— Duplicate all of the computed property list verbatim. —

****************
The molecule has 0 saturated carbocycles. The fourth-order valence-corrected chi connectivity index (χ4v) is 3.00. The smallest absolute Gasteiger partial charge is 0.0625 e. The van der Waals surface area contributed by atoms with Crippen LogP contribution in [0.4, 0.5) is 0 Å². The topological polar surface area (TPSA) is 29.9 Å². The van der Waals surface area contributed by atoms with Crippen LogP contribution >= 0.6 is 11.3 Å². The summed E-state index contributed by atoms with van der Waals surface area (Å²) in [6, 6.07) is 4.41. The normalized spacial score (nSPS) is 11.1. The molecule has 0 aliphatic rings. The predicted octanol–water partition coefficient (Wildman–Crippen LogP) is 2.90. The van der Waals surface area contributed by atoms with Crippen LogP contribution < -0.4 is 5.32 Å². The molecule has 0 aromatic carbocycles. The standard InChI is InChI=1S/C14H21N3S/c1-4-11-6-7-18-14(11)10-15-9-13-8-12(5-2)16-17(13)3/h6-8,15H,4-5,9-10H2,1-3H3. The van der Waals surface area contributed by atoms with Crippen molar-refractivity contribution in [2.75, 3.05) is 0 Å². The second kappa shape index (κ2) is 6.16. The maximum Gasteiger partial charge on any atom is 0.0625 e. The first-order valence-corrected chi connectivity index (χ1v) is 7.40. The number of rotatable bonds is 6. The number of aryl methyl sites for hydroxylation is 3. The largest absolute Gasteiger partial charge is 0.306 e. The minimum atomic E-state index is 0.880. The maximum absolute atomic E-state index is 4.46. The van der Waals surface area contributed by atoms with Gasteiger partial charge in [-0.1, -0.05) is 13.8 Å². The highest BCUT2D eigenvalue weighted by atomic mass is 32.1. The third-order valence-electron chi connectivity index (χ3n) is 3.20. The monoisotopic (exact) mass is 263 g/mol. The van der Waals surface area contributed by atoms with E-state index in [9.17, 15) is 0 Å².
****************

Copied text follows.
The molecule has 0 saturated carbocycles. The fourth-order valence-corrected chi connectivity index (χ4v) is 3.00. The smallest absolute Gasteiger partial charge is 0.0625 e. The van der Waals surface area contributed by atoms with Crippen LogP contribution in [0.4, 0.5) is 0 Å². The topological polar surface area (TPSA) is 29.9 Å². The van der Waals surface area contributed by atoms with Crippen LogP contribution >= 0.6 is 11.3 Å². The summed E-state index contributed by atoms with van der Waals surface area (Å²) in [6, 6.07) is 4.41. The normalized spacial score (nSPS) is 11.1. The molecule has 0 aliphatic rings. The predicted octanol–water partition coefficient (Wildman–Crippen LogP) is 2.90. The van der Waals surface area contributed by atoms with Crippen LogP contribution < -0.4 is 5.32 Å². The molecule has 0 aromatic carbocycles. The standard InChI is InChI=1S/C14H21N3S/c1-4-11-6-7-18-14(11)10-15-9-13-8-12(5-2)16-17(13)3/h6-8,15H,4-5,9-10H2,1-3H3. The van der Waals surface area contributed by atoms with Crippen molar-refractivity contribution in [2.75, 3.05) is 0 Å². The second kappa shape index (κ2) is 6.16. The maximum Gasteiger partial charge on any atom is 0.0625 e. The first-order valence-corrected chi connectivity index (χ1v) is 7.40. The number of rotatable bonds is 6. The number of aryl methyl sites for hydroxylation is 3. The largest absolute Gasteiger partial charge is 0.306 e. The minimum atomic E-state index is 0.880. The maximum absolute atomic E-state index is 4.46. The van der Waals surface area contributed by atoms with Gasteiger partial charge in [-0.1, -0.05) is 13.8 Å². The highest BCUT2D eigenvalue weighted by atomic mass is 32.1. The third-order valence-electron chi connectivity index (χ3n) is 3.20. The monoisotopic (exact) mass is 263 g/mol. The van der Waals surface area contributed by atoms with E-state index in [9.17, 15) is 0 Å².